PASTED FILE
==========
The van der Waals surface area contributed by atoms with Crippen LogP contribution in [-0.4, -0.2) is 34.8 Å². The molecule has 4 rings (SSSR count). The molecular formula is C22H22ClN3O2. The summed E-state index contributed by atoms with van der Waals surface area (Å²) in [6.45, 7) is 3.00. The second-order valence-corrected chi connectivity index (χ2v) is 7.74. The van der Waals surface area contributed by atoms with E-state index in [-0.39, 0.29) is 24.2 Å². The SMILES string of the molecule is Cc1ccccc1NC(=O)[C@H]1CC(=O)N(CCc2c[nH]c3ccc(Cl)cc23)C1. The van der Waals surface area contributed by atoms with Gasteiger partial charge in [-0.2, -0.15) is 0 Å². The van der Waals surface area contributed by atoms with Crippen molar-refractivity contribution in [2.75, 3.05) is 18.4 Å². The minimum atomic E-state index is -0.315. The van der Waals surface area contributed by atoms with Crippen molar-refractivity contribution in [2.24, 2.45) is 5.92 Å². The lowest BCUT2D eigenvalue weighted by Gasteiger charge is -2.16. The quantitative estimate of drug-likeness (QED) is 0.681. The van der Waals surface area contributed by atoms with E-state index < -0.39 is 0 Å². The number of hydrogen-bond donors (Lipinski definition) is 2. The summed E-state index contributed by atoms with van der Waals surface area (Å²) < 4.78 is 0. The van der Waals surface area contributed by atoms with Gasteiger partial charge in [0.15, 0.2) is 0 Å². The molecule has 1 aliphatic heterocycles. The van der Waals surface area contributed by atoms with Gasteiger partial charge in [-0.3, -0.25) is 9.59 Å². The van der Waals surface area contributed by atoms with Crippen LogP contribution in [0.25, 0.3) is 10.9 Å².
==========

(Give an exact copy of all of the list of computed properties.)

The van der Waals surface area contributed by atoms with Crippen LogP contribution in [-0.4, -0.2) is 34.8 Å². The molecule has 4 rings (SSSR count). The molecular formula is C22H22ClN3O2. The summed E-state index contributed by atoms with van der Waals surface area (Å²) in [6.45, 7) is 3.00. The second-order valence-corrected chi connectivity index (χ2v) is 7.74. The van der Waals surface area contributed by atoms with E-state index in [-0.39, 0.29) is 24.2 Å². The SMILES string of the molecule is Cc1ccccc1NC(=O)[C@H]1CC(=O)N(CCc2c[nH]c3ccc(Cl)cc23)C1. The van der Waals surface area contributed by atoms with Gasteiger partial charge in [-0.2, -0.15) is 0 Å². The van der Waals surface area contributed by atoms with Crippen molar-refractivity contribution in [2.75, 3.05) is 18.4 Å². The minimum atomic E-state index is -0.315. The van der Waals surface area contributed by atoms with Crippen molar-refractivity contribution in [2.24, 2.45) is 5.92 Å². The lowest BCUT2D eigenvalue weighted by Gasteiger charge is -2.16. The quantitative estimate of drug-likeness (QED) is 0.681. The van der Waals surface area contributed by atoms with E-state index < -0.39 is 0 Å². The number of hydrogen-bond donors (Lipinski definition) is 2. The summed E-state index contributed by atoms with van der Waals surface area (Å²) < 4.78 is 0. The van der Waals surface area contributed by atoms with Gasteiger partial charge in [0.15, 0.2) is 0 Å². The molecule has 1 aliphatic heterocycles. The van der Waals surface area contributed by atoms with Gasteiger partial charge in [-0.3, -0.25) is 9.59 Å². The van der Waals surface area contributed by atoms with Crippen LogP contribution in [0.25, 0.3) is 10.9 Å².